BEST CHEF Norman Van Aken With this new item comes a new rule that applies to it alone: no repeats. Therefore, this being something of an informal Hall of Fame, who could we possibly choose as initial inductee other than Mr. Van Aken? If he weren't the best chef, we'd feel pretty silly for having crowned his fine-dining emporium with a record ten consecutive Best Restaurant in Coral Gables awards. And who are we to second-guess the James Beard Foundation, The New York Times, and all the others who have cited Van Aken as Miami's master modern mango man? Other great veteran chefs from the area -- Mark Militello, Allen Susser, Jonathan Eismann, Douglas Rodriguez, Robbin Haas -- can lay claim to having made important contributions to what we place under the umbrella of New Florida cuisine, but Van Aken's New World cooking most clearly represents the movement's apex. This thinking-chef's chef and multiple cookbook author has spread himself thin of late with new Norman's branches in Orlando and Los Angeles (and the late, lamented Mundo), but a meal at his flagship establishment still braces with brassy, intelligent elixirs of indigenous ingredients and global concepts. Congratulations, Norman, and we wish you many more a success to come.

"Hi! Have you been to Cold Stone before?" the chirpy server asks. If not, gear up for a delicious, frosty experience. You can go for the menu choices, predetermined confections of ice cream and candy with names like birthday cake remix, breathless Boston cream pie, mud pie mojo, cheesecake fantasy, and chocolate devotion, or you can forge your own yummy path. Besides the usual Neapolitan trinity, the Creamery boasts a fabulous variety of flavors: white chocolate, sweet cream, and cake batter for starters. Your server plops a hearty scoop of your chosen flavor down on the slab. Then the mix-ins. Candied treats like Heath, Butterfinger, Snickers, M&M's, apple pie filling, graham crackers, honey, marshmallows, cookie dough, yellow cake, caramel, pecan pralines, or multicolored sprinkles are among those available to adorn your iced treat. Served in a waffle cone or bowl, your made-to-order dessert tastes like candy-coated angels dancing on your tongue. With shops scheduled to open soon in Coral Gables and North Miami, it seems that there'll be a Cold Stone Creamery ready to soothe the summertime heat just about anywhere you go in the city.

Readers´ Choice: Cold Stone Creamery

"Hi! Have you been to Cold Stone before?" the chirpy server asks. If not, gear up for a delicious, frosty experience. You can go for the menu choices, predetermined confections of ice cream and candy with names like birthday cake remix, breathless Boston cream pie, mud pie mojo, cheesecake fantasy, and chocolate devotion, or you can forge your own yummy path. Besides the usual Neapolitan trinity, the Creamery boasts a fabulous variety of flavors: white chocolate, sweet cream, and cake batter for starters. Your server plops a hearty scoop of your chosen flavor down on the slab. Then the mix-ins. Candied treats like Heath, Butterfinger, Snickers, M&M's, apple pie filling, graham crackers, honey, marshmallows, cookie dough, yellow cake, caramel, pecan pralines, or multicolored sprinkles are among those available to adorn your iced treat. Served in a waffle cone or bowl, your made-to-order dessert tastes like candy-coated angels dancing on your tongue. With shops scheduled to open soon in Coral Gables and North Miami, it seems that there'll be a Cold Stone Creamery ready to soothe the summertime heat just about anywhere you go in the city.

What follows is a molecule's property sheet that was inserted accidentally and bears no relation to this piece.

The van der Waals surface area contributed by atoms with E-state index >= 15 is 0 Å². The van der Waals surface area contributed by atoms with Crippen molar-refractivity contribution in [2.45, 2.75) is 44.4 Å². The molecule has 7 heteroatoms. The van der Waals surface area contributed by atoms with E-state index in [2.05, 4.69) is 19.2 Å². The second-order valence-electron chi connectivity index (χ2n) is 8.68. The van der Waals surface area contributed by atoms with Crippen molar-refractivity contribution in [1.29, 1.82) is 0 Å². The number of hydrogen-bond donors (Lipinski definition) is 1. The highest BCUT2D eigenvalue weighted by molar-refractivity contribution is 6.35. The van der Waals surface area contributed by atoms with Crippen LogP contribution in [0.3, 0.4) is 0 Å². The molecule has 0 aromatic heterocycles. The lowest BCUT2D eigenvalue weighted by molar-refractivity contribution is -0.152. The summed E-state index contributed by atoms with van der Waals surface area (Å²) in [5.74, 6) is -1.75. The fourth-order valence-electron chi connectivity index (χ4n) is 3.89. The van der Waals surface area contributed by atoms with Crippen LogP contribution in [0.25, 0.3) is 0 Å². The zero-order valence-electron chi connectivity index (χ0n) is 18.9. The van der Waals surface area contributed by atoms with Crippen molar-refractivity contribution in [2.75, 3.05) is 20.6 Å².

Readers´ Choice: Cold Stone Creamery

"Thank God for tea! What would the world do without tea? -- how did it exist? I am glad I was not born before tea," British clergyman, writer, and wit Sydney Smith gushed about the leafy brew. And he was certainly right. Nothing warms the belly and soothes the soul quite like a cup of tea. In a nation of coffee drinkers, it seems like there's a Starbucks on every other block. Finding a lovely tea shop among the coffee klatch feels like a prize won. Théine is such a prize: a bright, welcoming nook that offers an astonishing variety of teas and tisanes. Sip hot cups of Indian Darjeeling, Japanese green, Chinese oolong, or South African rooibos. Or try a blend -- Mexican chai, vanilla cream, or Irish breakfast tea -- with a plate of the delectable nibbles the proprietress, Kyra White, whips up in the kitchen. Freshly baked muffins, madeleines, sticky date cups, biscotti, and oh -- the scones. Relish them with clotted cream and jam and stick out your pinky finger proudly to represent tea drinkers everywhere.

"Thank God for tea! What would the world do without tea? -- how did it exist? I am glad I was not born before tea," British clergyman, writer, and wit Sydney Smith gushed about the leafy brew. And he was certainly right. Nothing warms the belly and soothes the soul quite like a cup of tea. In a nation of coffee drinkers, it seems like there's a Starbucks on every other block. Finding a lovely tea shop among the coffee klatch feels like a prize won. Théine is such a prize: a bright, welcoming nook that offers an astonishing variety of teas and tisanes. Sip hot cups of Indian Darjeeling, Japanese green, Chinese oolong, or South African rooibos. Or try a blend -- Mexican chai, vanilla cream, or Irish breakfast tea -- with a plate of the delectable nibbles the proprietress, Kyra White, whips up in the kitchen. Freshly baked muffins, madeleines, sticky date cups, biscotti, and oh -- the scones. Relish them with clotted cream and jam and stick out your pinky finger proudly to represent tea drinkers everywhere.